Tuvalu Quick Guide

If you are planning a trip to the South Pacific and your travel plans include Tuvalu, then it's important to plan your itinerary well in advance. In Tuvalu, there are numerous attractions that can make your trip more interesting and entertaining. When you are there, you will be able to see some of the most exotic marine life in the world. A Tuvalu travel guide will definitely help you plan the perfect trip and introduce you to some of the hidden treasures of Tuvalu.

In Tuvalu, there are several independent islands which are part of the British Commonwealth, including four atolls that are home to unique and stunning coral reef islands and small, easily accessed atoll islands. Outside of Tuvalu, there are several small, remote corner islands that are known for their stunning underwater scenery, but otherwise uninhabited. The Funafuti atoll is one such remote atoll, which has a small population of around 100 residents who forage for marine life and gather shells from the ocean floor. The atoll was once home to the worlds largest pearl, which was removed from its location on the islands by a British diver during World War II.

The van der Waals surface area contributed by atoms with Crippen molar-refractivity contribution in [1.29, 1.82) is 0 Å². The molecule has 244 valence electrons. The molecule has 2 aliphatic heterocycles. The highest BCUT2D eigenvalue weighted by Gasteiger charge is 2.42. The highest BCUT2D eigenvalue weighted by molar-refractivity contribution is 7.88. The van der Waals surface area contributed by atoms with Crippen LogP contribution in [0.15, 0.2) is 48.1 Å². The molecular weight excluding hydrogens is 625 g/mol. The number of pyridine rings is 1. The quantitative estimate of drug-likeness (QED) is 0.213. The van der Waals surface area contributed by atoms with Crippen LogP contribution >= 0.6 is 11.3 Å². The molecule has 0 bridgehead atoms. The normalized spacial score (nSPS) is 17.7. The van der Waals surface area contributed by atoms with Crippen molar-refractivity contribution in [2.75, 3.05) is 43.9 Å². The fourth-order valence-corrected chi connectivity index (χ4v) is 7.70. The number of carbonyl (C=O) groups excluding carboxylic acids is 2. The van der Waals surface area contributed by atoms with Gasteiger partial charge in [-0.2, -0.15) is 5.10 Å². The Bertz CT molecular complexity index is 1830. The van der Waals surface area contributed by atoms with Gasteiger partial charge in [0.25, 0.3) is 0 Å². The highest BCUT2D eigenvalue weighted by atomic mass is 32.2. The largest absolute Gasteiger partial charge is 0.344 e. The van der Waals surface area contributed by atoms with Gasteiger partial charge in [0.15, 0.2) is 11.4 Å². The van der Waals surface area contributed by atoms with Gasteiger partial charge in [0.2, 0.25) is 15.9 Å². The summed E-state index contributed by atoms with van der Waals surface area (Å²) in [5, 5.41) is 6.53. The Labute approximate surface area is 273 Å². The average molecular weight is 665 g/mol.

The Funafuti Atoll is south of Tuvalu on the island of Kiribati, which is part of the Leeward Islands. The island was chosen as the location for the original World War Two flight that carried Winston Churchill and his men from England to the islands of Tuvalu and Kiribati in the South Pacific. The paved runway that is still in use today can be seen in black and white, marking the historic mission site of the original mission there. The airport is also the same name, and the primary runway is the one that was damaged during World War Two. Today, it can be seen as the only runway of any tropical island that is still in use, and is well worth a visit if you are visiting Tuvalu or Kiribati.

Once you have had your fill of the ocean, you will need to explore some of Tuvalu's main towns. You will find this island to be quite a diverse place, with an excellent selection of accommodations ranging from hotel room resorts to plantation style houses, many of them built on the grounds of ancient coconut trees. There are plenty of attractions that can be found here, like the wetland and natural reserve surrounding Tuvalu, as well as the atoll and its surrounding waters. You may also want to take the time to see the small village of Wijaya, which was established in 1950 and is located on the atoll. The Wijaya Market is another great place to buy fresh produce and other products that Tuvalu locals sell all year round.